New York City Health Atlas

Injury ER Visits

Compare This Metric

Description

Number of emergency room visits for injuries, poisonings, or accidents.


Calculation

Number of ER visits for injuries per 1,000 population.


Source

Statewide Planning and Research Cooperative System (SPARCS) Outpatient Data, 2011-2013.


Years of Data

2011-2013


Additional Resources

City Wide Average

76.0

Census Tract 3042100 Average

112.6

Averages

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76.0 City-Wide
82.9 Brooklyn
112.6 Tract

Census Tract 3042100

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Injury ER Visit Rate Population (2011-2013)
All 112.6 10,833

Sex

Female 122.3 5,194
Male 143.0 5,629

Race/Ethnicity

Asian/Pacific Islander 47.2 678
Black 445.3 1,006
Hispanic 67.6 8,221
White 326.1 785

Age

0-14 years 178.4 1,519
15-24 years 99.6 2,238
25-34 years 86.1 2,486
35-44 years 133.8 1,233
45-54 years 95.4 1,383
55-64 years 86.1 1,104
65-74 years 165.4 405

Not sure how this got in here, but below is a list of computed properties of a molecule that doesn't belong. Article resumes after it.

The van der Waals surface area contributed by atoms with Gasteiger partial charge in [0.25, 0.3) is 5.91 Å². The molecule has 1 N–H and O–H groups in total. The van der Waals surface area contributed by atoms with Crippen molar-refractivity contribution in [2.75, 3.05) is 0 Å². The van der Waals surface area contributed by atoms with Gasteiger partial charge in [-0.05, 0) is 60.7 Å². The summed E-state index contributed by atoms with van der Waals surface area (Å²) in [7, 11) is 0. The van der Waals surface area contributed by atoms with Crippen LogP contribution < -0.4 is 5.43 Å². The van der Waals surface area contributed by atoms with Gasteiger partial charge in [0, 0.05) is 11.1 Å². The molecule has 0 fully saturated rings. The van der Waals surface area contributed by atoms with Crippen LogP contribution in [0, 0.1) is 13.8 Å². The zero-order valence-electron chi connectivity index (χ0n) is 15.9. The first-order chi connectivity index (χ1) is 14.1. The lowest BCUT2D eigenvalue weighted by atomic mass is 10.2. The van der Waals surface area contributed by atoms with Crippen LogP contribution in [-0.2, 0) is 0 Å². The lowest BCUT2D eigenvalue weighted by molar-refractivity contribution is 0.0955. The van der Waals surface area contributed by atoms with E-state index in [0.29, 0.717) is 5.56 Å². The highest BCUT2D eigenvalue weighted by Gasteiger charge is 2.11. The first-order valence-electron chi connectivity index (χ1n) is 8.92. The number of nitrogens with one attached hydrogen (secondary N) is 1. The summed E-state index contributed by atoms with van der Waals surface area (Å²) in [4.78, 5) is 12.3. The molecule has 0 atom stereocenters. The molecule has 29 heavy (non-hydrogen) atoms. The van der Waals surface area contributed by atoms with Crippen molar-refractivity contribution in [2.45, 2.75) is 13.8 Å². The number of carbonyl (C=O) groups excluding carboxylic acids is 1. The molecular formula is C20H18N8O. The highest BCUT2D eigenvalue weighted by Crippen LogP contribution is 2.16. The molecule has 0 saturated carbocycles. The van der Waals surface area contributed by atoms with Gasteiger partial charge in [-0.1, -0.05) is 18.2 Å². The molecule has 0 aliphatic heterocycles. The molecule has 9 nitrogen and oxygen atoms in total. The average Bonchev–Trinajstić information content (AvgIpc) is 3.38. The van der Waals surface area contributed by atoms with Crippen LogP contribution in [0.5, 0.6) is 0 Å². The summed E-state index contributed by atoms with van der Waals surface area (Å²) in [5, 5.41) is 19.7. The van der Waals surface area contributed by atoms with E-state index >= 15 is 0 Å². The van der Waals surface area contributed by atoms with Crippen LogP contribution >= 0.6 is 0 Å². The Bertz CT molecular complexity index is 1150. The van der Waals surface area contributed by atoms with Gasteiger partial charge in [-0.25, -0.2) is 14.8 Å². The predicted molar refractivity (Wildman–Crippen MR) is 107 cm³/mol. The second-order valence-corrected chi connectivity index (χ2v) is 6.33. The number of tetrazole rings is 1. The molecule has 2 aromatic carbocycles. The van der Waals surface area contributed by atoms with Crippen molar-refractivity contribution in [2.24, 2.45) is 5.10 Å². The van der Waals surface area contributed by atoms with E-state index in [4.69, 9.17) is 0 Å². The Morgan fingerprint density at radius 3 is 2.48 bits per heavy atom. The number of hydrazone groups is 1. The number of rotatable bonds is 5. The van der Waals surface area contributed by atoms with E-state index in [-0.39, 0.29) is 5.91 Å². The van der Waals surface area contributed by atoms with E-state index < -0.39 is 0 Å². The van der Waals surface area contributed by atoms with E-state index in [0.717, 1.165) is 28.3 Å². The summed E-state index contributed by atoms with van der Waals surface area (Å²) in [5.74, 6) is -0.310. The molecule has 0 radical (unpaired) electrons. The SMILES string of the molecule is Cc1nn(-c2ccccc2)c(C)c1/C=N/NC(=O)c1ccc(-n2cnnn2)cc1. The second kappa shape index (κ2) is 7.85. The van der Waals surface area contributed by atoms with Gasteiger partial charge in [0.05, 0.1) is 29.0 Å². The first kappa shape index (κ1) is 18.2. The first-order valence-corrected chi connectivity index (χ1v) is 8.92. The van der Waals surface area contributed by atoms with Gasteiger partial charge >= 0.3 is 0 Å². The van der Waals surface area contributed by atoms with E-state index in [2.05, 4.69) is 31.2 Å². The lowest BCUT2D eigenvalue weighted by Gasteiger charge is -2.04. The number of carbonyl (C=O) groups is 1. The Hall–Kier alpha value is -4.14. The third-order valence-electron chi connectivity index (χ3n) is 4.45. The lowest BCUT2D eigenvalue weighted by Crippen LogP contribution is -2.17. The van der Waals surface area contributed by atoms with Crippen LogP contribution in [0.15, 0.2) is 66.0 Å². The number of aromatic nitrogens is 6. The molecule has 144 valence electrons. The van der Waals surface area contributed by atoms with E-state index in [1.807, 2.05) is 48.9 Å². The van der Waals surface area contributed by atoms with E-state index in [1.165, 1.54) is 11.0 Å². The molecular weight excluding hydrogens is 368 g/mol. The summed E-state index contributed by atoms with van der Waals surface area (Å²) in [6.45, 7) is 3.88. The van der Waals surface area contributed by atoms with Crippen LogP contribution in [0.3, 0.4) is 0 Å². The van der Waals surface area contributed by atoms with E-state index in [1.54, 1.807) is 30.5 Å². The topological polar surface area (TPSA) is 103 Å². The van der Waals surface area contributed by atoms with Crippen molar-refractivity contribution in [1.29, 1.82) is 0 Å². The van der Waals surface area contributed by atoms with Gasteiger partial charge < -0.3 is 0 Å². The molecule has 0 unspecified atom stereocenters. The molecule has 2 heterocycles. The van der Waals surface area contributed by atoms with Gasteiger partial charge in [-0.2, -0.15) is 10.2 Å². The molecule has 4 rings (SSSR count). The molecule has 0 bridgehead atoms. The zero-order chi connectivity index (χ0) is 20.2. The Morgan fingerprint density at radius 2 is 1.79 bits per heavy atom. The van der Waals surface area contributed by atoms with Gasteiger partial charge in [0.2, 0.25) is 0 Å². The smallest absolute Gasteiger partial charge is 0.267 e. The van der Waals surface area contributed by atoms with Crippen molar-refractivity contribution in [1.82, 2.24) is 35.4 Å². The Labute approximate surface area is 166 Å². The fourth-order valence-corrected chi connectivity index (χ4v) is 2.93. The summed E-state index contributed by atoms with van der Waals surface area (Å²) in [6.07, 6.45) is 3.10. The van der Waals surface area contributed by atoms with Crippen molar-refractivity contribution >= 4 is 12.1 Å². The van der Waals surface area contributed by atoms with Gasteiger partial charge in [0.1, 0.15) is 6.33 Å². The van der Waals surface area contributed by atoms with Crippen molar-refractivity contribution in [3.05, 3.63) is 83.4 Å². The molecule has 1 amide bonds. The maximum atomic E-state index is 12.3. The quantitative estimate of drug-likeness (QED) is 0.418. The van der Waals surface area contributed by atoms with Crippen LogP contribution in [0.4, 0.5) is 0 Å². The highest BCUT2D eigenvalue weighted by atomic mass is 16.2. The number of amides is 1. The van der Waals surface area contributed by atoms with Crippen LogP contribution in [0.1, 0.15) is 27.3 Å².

75+ years 121.8 435
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Correlation Is Not Causation

In statistics, correlation is a measure of association between two numeric variables. The strength of correlation between two variables is represented by the correlation coefficient, represented by the abbreviation r. Correlation coefficients range between -1 to 1.

Though the correlation coefficient indicates the strength of an association, it does not provide information about whether the change in one variable is caused by the other.

For example, if the correlation between adult smoking prevalence and child poverty is 0.7—a strong correlation—we cannot say either that adult smoking causes child poverty or, inversely, that child poverty causes smoking. We only know that as one of these variables increases, the other tends to increases.